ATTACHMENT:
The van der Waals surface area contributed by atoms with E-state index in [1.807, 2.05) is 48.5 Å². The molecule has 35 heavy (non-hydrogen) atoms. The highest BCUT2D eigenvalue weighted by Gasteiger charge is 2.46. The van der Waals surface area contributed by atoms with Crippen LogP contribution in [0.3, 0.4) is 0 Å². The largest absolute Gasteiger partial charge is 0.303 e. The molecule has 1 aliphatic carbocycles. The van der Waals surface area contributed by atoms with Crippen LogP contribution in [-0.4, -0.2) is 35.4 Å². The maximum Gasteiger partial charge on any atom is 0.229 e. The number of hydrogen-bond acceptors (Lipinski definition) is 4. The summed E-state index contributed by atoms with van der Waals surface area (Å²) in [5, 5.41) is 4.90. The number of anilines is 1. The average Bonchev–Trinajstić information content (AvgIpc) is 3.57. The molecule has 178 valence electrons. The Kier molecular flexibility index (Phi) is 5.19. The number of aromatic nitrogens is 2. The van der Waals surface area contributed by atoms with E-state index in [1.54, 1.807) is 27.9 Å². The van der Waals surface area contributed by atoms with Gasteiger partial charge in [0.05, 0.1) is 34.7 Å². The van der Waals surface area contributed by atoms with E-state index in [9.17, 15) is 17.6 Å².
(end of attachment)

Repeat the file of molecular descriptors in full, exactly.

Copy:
The van der Waals surface area contributed by atoms with E-state index in [1.807, 2.05) is 48.5 Å². The molecule has 35 heavy (non-hydrogen) atoms. The highest BCUT2D eigenvalue weighted by Gasteiger charge is 2.46. The van der Waals surface area contributed by atoms with Crippen LogP contribution in [0.3, 0.4) is 0 Å². The largest absolute Gasteiger partial charge is 0.303 e. The molecule has 1 aliphatic carbocycles. The van der Waals surface area contributed by atoms with Crippen LogP contribution in [-0.4, -0.2) is 35.4 Å². The maximum Gasteiger partial charge on any atom is 0.229 e. The number of hydrogen-bond acceptors (Lipinski definition) is 4. The summed E-state index contributed by atoms with van der Waals surface area (Å²) in [5, 5.41) is 4.90. The number of anilines is 1. The average Bonchev–Trinajstić information content (AvgIpc) is 3.57. The molecule has 178 valence electrons. The Kier molecular flexibility index (Phi) is 5.19. The number of aromatic nitrogens is 2. The van der Waals surface area contributed by atoms with E-state index in [1.54, 1.807) is 27.9 Å². The van der Waals surface area contributed by atoms with Gasteiger partial charge in [0.05, 0.1) is 34.7 Å². The van der Waals surface area contributed by atoms with E-state index in [9.17, 15) is 17.6 Å².